AMAG's confirmatory study of Makena to reduce risk of preterm birth misses main goals

AMAG Pharmaceuticals said Friday that a confirmatory study of Makena (hydroxyprogesterone caproate) in patients with a history of a prior spontaneous singleton preterm delivery failed to meet its co-primary endpoints. Shares in the company, which gained approval of Makena in this indication in 2011, fell up to nearly 21 percent on the news.

The PROLONG trial, which was conducted as part of an accelerated approval commitment with the FDA, randomised around 1700 pregnant women to treatment with Makena or placebo. The co-primary endpoints of the study were the incidence of preterm delivery at less than 35 weeks and the percentage of patients who met the criteria for the pre-specified neonatal morbidity and mortality composite index.  

According to AMAG, top-line results showed that the incidence of preterm delivery at less than 35 weeks was 11 percent in the Makena group versus 11.5 percent for placebo, while the percentage of patients who met criteria for the pre-specified neonatal morbidity and mortality composite index was 5.4 percent and 5.2 percent, respectively, in the two groups.  

Chief medical officer Julie Krop said that following approval, Makena "became the standard of care for pregnant women who have had a prior spontaneous preterm birth," noting that "this led to a reluctance by US physicians to enrol their patients in a placebo-controlled clinical trial." Krop explained that as such, "the majority of patients in the PROLONG trial were enrolled…predominantly from Eastern European countries, with very different demographics" compared to the study, dubbed Meis, that supported approval of Makena.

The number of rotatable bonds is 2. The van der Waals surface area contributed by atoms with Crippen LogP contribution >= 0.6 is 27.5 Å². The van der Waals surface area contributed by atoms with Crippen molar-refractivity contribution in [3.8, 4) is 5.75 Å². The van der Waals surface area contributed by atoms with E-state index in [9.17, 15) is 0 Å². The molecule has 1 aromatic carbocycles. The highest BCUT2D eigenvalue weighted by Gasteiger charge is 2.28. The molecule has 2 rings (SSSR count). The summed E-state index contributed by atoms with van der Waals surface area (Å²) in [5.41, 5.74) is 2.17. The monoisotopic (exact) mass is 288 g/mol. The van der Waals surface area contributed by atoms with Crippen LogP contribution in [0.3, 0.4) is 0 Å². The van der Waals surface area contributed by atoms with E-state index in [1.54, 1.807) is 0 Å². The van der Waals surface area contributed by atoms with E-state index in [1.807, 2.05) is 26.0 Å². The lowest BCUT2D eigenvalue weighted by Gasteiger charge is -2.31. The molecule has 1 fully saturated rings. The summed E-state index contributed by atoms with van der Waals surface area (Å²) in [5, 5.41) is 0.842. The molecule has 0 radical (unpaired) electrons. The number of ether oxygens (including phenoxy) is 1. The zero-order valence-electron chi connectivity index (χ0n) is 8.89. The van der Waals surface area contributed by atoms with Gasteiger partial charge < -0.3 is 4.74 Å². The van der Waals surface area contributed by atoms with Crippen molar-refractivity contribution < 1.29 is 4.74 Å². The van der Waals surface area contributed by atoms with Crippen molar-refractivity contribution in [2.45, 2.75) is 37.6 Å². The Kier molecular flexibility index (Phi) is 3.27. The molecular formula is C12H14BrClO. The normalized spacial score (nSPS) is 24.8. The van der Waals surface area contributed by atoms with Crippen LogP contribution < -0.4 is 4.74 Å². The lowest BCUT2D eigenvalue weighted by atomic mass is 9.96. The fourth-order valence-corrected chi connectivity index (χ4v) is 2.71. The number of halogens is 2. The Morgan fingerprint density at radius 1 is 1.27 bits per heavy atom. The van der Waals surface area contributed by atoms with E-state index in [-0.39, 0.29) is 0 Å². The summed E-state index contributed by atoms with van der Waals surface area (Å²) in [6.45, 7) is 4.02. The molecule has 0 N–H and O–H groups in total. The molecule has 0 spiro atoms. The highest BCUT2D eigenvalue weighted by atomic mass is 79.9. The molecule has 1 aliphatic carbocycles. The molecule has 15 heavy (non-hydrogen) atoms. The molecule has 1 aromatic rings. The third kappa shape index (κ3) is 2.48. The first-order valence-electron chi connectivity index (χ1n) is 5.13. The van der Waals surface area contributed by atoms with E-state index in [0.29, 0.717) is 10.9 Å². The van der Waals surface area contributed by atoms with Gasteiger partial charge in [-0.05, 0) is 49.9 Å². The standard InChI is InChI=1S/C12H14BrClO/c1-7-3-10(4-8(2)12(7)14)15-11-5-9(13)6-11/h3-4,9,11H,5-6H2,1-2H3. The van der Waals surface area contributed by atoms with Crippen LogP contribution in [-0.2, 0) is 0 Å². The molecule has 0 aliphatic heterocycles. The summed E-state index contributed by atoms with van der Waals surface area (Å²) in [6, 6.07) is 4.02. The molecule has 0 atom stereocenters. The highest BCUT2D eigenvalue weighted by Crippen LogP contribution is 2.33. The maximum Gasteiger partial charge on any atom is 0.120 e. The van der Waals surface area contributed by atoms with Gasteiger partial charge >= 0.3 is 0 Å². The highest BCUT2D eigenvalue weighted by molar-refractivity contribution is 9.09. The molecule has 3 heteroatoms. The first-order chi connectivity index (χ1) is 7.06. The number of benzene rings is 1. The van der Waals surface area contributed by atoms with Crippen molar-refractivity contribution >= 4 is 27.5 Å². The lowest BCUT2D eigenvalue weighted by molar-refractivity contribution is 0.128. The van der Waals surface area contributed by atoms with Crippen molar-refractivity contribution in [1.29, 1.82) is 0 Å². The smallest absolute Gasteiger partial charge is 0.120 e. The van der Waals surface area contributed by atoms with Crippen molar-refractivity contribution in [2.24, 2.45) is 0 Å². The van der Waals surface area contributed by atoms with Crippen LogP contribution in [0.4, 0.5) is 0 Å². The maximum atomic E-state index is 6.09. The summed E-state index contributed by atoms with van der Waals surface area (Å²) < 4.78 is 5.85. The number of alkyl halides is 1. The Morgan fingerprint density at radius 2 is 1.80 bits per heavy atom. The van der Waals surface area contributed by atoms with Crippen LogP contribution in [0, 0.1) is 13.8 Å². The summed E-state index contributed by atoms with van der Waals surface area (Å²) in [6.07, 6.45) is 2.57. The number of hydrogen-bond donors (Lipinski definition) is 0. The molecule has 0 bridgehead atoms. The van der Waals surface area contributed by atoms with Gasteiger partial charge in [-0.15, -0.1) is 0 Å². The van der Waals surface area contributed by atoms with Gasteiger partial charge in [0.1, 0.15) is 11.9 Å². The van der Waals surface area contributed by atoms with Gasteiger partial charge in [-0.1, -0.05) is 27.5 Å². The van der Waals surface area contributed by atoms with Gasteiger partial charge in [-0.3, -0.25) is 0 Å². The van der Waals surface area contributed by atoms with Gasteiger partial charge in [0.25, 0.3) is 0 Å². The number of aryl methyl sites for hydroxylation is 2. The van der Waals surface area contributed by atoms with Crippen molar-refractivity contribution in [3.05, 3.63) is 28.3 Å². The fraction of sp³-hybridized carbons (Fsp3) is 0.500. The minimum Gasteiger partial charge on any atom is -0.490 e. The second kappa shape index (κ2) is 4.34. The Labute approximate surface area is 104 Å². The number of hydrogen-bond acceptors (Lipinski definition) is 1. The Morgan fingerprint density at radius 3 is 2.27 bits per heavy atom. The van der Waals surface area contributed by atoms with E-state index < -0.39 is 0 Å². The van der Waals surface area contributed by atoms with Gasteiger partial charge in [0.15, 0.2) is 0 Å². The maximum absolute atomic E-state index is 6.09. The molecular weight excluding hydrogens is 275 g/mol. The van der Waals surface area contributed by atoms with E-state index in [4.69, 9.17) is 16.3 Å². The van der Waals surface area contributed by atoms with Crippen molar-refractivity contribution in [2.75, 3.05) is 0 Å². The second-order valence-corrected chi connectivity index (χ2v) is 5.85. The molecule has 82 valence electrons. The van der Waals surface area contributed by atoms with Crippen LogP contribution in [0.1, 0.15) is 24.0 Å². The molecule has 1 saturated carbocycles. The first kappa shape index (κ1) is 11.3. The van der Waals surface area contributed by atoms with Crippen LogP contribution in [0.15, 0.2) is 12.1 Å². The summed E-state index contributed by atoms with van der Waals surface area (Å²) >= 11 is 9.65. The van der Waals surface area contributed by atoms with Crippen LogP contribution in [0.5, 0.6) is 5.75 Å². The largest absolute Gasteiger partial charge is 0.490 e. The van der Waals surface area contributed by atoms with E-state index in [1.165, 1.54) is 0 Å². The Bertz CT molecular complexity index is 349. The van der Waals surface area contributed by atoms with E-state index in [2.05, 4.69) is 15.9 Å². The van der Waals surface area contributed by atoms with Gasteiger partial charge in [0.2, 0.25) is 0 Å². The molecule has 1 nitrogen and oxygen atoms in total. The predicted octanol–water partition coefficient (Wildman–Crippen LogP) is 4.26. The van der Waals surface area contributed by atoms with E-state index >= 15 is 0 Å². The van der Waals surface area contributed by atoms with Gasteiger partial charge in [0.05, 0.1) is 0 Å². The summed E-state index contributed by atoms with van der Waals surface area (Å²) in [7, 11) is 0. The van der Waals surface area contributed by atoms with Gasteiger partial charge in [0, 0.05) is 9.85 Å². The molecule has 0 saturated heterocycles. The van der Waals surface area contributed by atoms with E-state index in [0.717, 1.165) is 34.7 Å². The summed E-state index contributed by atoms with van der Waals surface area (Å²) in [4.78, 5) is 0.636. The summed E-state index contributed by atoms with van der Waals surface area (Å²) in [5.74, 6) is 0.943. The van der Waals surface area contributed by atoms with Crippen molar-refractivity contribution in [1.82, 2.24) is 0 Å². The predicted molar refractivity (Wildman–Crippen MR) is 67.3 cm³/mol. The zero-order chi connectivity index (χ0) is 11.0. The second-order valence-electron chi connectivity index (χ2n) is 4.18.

"In light of these recent findings and the inconsistencies with prior clinical evidence, we plan to conduct additional sub-group analyses of the PROLONG data, particularly focusing on patients at the highest risk of preterm delivery and the subset of patients enrolled in the US," Krop added.

AMAG gained rights to Makena via its purchase of Lumara Health's maternal health business in a deal potentially worth more than $1 billion, which was completed in 2014. A subcutaneous formulation of the therapy was authorised by the FDA last year for use in women pregnant with one child who spontaneously delivered a preterm baby previously.  

Sales of Makena and its authorised generic totalled $322.3 million last year, down from $387.2 million in 2017, with the decline due to decreased revenue from the intramuscular version of the product. Meanwhile, Slayback Pharma received FDA clearance of the first generic version of the injectable formulation of Makena in January.

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